Rest as much as possible now while you can. If you currently have home nursing, keep it going for as long as possible if you think it is safe.

How do you decide whether having a nurse is safe? Here are a few recommendations:

  1. Nurses who are also working in hospitals or nursing homes should not be used in the home environment. They are much more likely to have exposure to infected patients.
  2. Try to convince your nursing agency to send just one or two nurses to your home, preferably not shared with any other families.
  3. Nurses who have traveled recently should wait 14 days before working.
  4. Nurses who are not isolating themselves or social distancing in their personal lives should not be used.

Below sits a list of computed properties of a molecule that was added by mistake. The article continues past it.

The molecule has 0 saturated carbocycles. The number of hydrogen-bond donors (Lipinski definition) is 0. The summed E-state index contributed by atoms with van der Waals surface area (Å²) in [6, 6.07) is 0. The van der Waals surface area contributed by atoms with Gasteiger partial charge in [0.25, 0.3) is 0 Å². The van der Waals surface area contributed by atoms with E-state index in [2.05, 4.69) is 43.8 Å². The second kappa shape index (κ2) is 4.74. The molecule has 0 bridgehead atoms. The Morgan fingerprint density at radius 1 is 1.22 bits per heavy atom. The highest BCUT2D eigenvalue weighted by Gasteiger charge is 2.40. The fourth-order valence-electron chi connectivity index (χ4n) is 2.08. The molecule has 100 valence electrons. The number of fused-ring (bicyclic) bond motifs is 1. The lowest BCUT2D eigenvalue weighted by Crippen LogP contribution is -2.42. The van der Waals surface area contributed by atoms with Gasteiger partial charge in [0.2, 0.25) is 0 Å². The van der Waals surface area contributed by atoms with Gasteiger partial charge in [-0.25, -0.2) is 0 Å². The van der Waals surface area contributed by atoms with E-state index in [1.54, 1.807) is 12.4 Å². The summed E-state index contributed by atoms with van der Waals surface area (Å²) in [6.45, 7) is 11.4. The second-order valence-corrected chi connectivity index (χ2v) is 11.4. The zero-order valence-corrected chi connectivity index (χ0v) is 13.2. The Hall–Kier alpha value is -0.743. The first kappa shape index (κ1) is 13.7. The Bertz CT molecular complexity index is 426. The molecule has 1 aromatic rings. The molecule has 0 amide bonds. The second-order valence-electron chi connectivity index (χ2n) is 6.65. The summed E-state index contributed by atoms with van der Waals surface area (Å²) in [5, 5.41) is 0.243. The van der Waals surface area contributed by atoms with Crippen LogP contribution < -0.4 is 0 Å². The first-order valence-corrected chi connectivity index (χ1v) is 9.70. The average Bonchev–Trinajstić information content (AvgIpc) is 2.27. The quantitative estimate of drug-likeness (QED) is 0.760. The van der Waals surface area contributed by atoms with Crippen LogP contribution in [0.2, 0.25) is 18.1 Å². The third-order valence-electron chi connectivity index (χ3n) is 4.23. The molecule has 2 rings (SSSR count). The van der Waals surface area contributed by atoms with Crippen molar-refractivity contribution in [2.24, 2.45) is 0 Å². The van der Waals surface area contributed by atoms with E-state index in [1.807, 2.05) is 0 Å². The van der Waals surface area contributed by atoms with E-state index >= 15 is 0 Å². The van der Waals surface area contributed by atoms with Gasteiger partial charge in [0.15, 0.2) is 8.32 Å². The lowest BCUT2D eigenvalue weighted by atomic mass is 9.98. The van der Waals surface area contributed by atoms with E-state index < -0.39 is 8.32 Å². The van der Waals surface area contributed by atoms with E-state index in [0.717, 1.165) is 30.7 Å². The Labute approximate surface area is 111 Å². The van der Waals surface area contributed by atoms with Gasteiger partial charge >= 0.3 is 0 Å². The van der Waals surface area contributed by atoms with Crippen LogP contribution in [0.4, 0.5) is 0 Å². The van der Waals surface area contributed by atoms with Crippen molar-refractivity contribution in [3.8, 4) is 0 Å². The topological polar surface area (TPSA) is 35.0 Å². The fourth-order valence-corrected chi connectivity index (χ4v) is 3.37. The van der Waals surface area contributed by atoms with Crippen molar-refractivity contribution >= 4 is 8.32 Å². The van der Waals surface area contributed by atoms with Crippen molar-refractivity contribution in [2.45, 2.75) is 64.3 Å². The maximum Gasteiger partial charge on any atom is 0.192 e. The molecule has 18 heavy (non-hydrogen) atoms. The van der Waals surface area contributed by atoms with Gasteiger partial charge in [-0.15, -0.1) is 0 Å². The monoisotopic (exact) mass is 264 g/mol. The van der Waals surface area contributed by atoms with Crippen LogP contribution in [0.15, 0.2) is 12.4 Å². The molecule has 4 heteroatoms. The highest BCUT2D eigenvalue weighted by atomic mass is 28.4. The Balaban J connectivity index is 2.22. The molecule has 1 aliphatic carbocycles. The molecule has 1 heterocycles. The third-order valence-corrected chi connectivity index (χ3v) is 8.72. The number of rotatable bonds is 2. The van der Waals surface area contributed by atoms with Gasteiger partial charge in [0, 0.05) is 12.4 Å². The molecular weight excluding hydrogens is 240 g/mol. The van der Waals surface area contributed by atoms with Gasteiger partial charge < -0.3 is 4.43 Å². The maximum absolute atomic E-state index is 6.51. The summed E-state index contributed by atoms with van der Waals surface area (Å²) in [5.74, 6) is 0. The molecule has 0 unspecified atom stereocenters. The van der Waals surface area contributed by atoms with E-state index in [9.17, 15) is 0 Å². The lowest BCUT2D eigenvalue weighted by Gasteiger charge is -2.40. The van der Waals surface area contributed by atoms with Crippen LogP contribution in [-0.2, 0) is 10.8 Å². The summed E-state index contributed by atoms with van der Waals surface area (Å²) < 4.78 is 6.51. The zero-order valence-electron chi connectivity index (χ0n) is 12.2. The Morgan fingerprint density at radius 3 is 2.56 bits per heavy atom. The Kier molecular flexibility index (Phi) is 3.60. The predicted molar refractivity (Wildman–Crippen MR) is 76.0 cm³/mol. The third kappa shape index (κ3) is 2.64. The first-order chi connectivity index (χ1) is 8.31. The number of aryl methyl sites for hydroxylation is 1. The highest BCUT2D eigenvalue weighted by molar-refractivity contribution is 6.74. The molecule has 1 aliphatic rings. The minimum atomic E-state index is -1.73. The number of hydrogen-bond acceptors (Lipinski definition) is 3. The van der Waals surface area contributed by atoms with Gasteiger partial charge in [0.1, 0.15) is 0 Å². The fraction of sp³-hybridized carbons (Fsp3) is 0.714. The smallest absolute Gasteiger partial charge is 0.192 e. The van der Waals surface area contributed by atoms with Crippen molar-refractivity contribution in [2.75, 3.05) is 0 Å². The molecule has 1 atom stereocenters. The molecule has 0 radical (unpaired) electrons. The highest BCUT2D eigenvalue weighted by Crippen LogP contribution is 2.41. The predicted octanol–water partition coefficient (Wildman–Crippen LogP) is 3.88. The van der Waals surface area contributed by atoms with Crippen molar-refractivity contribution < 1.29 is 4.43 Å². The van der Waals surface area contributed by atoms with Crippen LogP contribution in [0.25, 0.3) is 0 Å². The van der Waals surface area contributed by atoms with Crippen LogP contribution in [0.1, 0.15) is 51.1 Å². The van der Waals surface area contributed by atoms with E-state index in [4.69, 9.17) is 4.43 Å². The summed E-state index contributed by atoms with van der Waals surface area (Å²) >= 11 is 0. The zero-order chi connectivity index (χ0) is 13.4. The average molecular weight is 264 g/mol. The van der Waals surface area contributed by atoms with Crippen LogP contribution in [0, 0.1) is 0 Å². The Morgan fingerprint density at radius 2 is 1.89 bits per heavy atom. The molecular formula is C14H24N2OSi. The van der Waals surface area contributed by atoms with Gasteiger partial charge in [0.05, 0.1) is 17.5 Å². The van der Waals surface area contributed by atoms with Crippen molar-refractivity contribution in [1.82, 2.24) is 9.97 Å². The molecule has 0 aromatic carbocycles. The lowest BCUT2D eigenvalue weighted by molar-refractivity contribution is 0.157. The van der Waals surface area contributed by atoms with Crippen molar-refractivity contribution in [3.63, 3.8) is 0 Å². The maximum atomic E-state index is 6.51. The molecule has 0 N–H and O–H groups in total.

10. Be Kind and Help One Another

This is going to be hard on everyone, whether they have a child who is medically complex or not. In fact, in some ways, parents of children who are medically complex may be in a better position to handle these situations, as we are much more used to isolation, quarantines, and infection prevention.

We are going to need to help each other out a lot. Identify similar families in your area so you can share extra supplies if available. Provide food or financial assistance to another family who is struggling. We will only get through this by working together — from a six-foot minimum distance, of course.

Author: Susan Agrawal • Date: 3/19/2020